Am 25-07-2014 19:28, schrieb Willy Tarreau:
Here I'm putting down my analysis of what was right and what was wrong
in the development model for 1.4 and 1.5, hoping to improve it for 1.6.
[long e-mail, even for one from me].
[long and detailed Informations snipped]
Concerning the new features, no promises, but we know that we need to
progress in the following areas :
- multi-process : better synchronization of stats and health checks,
and find a way to support peers in this mode. I'm still thinking a
lot that due to the arrival of latency monsters that are SSL and
compression, we could benefit from having a thread-based
so that we could migrate tasks to another CPU when they're going to
take a lot of time. The issue I'm seeing with threads is that
currently the code is highly dependent on being alone to modify any
data. Eg: a server state is consistent between entering and leaving
a health check function. We don't want to start adding huge mutexes
How about to be able to inject health check status over sockets (unix,
The Idea is to have the possibility to inform haproxy about the status
from a service over the health-check-socket.
This makes possible to use a distributed check infrastructure and inform
haproxy about the state of a service.
This socket can also be used for internal use e.g. haproxy forked
Similar way could be used with peers storage.
When haproxy is able to send $Session-Information to redis, memcache,
... then you can "better" use current environment resources.
- hot reconfiguration : some users are abusing the reload mechanism
extreme levels, but that does not void their requirements. And many
other users occasionally need to reload for various reasons such as
adding a new server or backend for a specific customer. While in
past it was not possible to change a server address on the fly, we
could now do it easily, so we could think about provisionning a few
extra servers that could be configured at run time to avoid a
of reloads. Concerning the difficulty to bind the reloaded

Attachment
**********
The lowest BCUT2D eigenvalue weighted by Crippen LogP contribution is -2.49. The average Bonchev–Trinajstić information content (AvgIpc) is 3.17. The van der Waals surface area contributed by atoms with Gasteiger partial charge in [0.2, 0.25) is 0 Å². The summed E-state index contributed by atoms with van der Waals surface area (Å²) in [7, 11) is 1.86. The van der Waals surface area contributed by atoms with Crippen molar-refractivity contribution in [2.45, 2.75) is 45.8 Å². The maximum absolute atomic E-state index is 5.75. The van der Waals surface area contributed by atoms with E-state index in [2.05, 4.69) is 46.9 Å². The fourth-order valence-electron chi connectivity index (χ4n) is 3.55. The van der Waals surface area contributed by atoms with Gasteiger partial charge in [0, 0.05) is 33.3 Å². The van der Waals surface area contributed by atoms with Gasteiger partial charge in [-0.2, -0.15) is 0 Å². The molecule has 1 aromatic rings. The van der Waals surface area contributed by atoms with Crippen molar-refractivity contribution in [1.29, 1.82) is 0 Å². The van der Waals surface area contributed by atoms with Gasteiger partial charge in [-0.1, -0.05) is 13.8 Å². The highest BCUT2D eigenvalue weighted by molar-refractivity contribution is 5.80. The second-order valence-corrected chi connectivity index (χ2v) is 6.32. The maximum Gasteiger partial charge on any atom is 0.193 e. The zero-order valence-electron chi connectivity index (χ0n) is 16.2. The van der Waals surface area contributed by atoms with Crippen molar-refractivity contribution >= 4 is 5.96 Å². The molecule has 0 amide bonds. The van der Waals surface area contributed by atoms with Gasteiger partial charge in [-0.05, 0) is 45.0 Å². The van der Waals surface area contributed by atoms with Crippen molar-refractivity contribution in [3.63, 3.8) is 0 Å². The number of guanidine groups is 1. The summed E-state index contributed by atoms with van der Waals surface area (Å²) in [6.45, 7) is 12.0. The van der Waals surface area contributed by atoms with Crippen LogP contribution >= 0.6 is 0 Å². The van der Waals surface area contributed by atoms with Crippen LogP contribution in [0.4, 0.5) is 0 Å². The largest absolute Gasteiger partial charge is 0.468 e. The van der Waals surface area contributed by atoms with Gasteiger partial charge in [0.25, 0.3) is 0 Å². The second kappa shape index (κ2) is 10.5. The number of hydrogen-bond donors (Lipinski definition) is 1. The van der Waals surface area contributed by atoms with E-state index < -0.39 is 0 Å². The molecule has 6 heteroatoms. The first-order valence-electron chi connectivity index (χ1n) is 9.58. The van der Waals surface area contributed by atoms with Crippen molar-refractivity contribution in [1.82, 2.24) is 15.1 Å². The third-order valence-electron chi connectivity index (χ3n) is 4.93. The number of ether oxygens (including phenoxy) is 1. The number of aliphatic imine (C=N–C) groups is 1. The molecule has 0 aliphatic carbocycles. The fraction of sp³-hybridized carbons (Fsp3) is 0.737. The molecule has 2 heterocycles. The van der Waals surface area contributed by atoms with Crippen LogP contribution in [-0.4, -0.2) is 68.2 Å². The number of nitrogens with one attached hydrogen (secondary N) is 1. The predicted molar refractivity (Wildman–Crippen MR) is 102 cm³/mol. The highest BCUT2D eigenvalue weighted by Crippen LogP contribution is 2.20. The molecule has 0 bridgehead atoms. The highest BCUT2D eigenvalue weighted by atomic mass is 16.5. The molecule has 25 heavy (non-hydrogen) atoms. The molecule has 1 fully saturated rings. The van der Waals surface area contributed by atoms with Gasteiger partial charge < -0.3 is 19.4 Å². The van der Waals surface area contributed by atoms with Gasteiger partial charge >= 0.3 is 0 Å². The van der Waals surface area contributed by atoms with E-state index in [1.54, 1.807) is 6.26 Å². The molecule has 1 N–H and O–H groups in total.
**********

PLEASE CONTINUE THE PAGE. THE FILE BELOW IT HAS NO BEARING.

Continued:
Simon had done some work in this area 3 years ago with the master-
worker model. Unfortunately we never managed to stabilize it
of the internal architecture that was hard to adapt and taking a
of time. It could be one of the options to reconsider though, along
with FD passing across processes. Similarly, persistent server
across reloads is often requested and should be explored.
Similar as USR2 in nginx?
With this signal nginx forks new processes "send" the FD to the new
process and deliver the old requests with the old processes and new with
the new process. This have also zero downtime for the client.
I don't know if the FOSS version is able to persistent server states
across reloads, maybe the commercial one.
- HTTP/2 : this is the most troublesome part that we absolutely need
to work on, because it may redefine the whole product's
(and I'm currently working on identifying the shortest path to
something acceptable). It's critically important because when
starts to be deployed, there will be the products which support it,
and the other ones... A naive approach could consist in having a
protocol converter to receive HTTP/2 and convert the frames to
HTTP/1 but that is highly counter productive since it will actually
significantly slow down communications. The reason is that browsers
will try hard not to emit multiple connections, so all objects
be serialized, making things much worse than with HTTP/1. So we
really need to instantiate multiple streams from a single
and currently haproxy is not at all architectured this way
it's a pipe with one socket at each end). Actually though many
entities were removed from the struct session and it could be an
opportunity for going even further and definitely get rid of it.
I know haproxy not need to much external library but in this case could
be a good solution to use a external lib like http://nghttp2.org/
If anyone has any comment / question / suggestion, as usual feel free
keep the discussion going on.
Thank you willy and your team for this very awesome peace of SW.
For now enough talking, I'm going back to real work :-)